A computer expert took the stand in the Erin Andrews case and claimed that nearly 17 million people have viewed the nude peephole video of Andrews on the Internet.
And that’s a “conservative” figure, a computer expert testified Thursday during the TV sports reporter’s $75 million civil trial.
“Every minute, 1.5 people are watching that video,” Penn State Professor Bernard Jansen told jurors in Nashville court just before they were shown seven clips of the 4¹/₂ -minute video that stalker Michael David Barrett took and leaked online.
“Right now, someone is watching that video,’’ Jansen said.
Page Six says that Andrews, wept as Jansen described the adult Web sites the video has made its way onto — and walked out of court with tears in her eyes a couple of minutes before jurors watched the footage.
As the panel somberly watched the video, one female juror turned her head away at times.
Andrews is suing the owner and manager of the Nashville Marriott where she was staying when Barrett doctored a peephole on her door, allowing him to surreptitiously film the nude video.
Her New York-based therapist also testified Thursday, revealing Andrews worried how prospective beaus would handle her past.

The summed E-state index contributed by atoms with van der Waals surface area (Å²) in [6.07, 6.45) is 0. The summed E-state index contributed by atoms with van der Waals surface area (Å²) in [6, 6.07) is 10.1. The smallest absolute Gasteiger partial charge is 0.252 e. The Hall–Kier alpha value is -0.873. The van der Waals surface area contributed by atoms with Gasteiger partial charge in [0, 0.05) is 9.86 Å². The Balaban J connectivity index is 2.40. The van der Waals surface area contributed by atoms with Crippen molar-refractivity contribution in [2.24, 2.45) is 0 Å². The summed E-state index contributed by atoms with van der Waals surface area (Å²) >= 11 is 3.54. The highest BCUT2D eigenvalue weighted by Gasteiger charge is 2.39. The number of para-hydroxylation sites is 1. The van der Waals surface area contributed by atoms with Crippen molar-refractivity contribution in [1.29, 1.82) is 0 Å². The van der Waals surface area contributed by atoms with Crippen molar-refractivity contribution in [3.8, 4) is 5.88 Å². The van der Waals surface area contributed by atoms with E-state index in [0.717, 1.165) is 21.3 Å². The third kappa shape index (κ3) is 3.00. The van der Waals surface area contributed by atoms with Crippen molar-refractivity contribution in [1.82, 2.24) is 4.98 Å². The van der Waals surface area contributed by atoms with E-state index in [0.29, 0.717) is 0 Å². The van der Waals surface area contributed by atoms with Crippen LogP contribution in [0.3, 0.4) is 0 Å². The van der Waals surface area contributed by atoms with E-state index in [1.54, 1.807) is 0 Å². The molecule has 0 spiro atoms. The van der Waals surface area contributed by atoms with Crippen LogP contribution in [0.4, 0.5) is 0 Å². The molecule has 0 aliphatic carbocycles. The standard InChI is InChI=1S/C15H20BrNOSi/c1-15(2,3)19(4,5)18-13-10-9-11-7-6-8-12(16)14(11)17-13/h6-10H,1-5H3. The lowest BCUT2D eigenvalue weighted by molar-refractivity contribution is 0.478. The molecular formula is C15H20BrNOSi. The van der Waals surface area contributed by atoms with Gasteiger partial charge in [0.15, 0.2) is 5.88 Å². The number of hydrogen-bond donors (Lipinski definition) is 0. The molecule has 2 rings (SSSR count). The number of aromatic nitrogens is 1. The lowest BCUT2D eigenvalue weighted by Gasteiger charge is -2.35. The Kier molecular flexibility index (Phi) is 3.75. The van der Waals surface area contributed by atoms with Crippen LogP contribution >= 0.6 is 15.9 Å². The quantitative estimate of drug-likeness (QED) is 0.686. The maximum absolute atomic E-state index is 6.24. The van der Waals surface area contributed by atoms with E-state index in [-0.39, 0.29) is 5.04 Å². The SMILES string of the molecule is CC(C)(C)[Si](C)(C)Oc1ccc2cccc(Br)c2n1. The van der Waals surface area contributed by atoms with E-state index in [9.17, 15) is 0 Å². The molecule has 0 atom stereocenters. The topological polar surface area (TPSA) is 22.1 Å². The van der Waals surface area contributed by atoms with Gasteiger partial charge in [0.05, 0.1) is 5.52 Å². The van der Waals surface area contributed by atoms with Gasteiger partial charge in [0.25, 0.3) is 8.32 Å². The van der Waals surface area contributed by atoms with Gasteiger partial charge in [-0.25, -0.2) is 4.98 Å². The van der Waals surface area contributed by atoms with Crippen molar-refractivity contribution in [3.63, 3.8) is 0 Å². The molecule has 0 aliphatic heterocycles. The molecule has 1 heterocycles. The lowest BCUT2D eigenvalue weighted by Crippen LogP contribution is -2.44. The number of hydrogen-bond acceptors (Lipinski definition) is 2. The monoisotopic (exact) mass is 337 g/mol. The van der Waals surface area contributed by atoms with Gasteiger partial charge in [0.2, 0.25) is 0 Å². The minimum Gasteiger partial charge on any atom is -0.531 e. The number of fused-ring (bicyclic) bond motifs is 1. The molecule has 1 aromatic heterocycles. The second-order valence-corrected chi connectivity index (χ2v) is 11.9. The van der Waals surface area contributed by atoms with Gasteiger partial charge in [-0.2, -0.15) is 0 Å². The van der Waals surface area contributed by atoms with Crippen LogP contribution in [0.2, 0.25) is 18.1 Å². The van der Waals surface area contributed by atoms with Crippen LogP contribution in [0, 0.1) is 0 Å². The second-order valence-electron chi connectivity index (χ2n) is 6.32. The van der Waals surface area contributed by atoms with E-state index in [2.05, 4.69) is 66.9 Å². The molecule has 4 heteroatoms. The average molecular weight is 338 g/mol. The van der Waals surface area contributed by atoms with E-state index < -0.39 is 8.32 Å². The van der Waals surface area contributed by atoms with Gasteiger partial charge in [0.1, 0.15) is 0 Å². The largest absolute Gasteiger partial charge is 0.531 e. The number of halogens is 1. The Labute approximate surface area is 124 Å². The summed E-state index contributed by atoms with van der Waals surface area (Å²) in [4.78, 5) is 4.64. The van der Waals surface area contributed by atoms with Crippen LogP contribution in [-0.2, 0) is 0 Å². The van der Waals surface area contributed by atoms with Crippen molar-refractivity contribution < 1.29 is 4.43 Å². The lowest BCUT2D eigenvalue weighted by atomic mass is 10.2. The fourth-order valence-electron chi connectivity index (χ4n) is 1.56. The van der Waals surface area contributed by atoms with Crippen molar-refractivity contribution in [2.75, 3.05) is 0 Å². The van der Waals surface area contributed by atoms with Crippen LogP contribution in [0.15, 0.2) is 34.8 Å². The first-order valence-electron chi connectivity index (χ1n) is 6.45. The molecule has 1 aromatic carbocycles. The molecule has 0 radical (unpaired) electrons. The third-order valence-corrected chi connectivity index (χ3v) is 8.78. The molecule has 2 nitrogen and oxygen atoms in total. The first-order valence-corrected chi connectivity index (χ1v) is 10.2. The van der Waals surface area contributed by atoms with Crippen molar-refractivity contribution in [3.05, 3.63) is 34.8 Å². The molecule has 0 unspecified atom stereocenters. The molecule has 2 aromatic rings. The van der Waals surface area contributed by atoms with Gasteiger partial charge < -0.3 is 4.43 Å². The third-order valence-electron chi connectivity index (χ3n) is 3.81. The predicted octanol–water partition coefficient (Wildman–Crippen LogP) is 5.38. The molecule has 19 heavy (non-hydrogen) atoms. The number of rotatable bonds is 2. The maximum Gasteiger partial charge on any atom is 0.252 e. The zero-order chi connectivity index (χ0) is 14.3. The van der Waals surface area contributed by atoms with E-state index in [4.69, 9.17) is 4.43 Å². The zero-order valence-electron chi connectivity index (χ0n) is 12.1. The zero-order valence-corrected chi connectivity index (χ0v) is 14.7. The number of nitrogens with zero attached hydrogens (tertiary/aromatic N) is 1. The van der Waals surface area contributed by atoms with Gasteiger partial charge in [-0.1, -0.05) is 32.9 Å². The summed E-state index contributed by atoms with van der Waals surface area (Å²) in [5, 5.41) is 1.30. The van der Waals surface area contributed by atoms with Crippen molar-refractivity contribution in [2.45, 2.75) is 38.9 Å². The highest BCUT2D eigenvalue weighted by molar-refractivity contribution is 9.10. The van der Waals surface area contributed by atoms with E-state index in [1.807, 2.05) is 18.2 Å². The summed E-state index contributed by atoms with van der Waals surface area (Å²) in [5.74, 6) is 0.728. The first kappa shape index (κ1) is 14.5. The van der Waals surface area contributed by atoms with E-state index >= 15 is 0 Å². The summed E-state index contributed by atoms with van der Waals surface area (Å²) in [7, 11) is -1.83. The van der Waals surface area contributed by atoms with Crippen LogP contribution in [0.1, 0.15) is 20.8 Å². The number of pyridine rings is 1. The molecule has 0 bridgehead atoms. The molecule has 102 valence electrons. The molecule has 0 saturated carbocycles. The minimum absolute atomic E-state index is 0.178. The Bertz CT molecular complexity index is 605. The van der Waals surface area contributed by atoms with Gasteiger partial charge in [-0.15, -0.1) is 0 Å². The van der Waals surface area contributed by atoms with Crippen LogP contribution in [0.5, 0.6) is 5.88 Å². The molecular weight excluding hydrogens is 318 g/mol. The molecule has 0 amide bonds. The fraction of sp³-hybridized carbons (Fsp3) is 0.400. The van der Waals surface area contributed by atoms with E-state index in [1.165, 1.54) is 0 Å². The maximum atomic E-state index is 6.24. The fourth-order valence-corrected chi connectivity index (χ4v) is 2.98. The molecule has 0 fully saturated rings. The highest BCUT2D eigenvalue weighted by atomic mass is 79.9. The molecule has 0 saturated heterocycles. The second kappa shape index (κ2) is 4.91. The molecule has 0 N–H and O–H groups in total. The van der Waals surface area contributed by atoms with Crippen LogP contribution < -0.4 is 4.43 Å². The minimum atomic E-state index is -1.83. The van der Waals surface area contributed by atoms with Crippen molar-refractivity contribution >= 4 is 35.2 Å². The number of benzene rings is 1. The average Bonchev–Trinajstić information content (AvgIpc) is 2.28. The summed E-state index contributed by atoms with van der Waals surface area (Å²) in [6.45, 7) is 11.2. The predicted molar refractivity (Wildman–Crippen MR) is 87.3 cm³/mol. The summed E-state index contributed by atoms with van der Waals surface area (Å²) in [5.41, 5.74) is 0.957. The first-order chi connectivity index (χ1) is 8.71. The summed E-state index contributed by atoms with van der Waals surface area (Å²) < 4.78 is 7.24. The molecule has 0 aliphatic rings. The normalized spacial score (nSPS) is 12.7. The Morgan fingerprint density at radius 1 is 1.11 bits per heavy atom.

She was particularly “concerned” about how she would discuss the incident with a guy she was dating in California, said shrink Loren Comstock, whom Andrews went to from March 2012 to April 2013.
“She has this huge baggage that comes along with her that will be have to become part of a dialogue in some way with a partner,” the therapist said.
By 2013, Andrews was dating pro hockey player Jarret Stoll, who was released by the Rangers in December. “She was concerned that, how do you talk about this with someone?” Comstock said.
“Do you bring it up? Do you wait for them to bring it up? I told her. ‘Just go with it. It happened to you, it’s not something you did.’”
After the video, Andrews “said she had been nicknamed ‘One-Click Erin,’ which meant if someone saw her name, they would make one click looking for the video,” her therapist said.
Comstock eventually diagnosed her with adjustment disorder.
The trial continues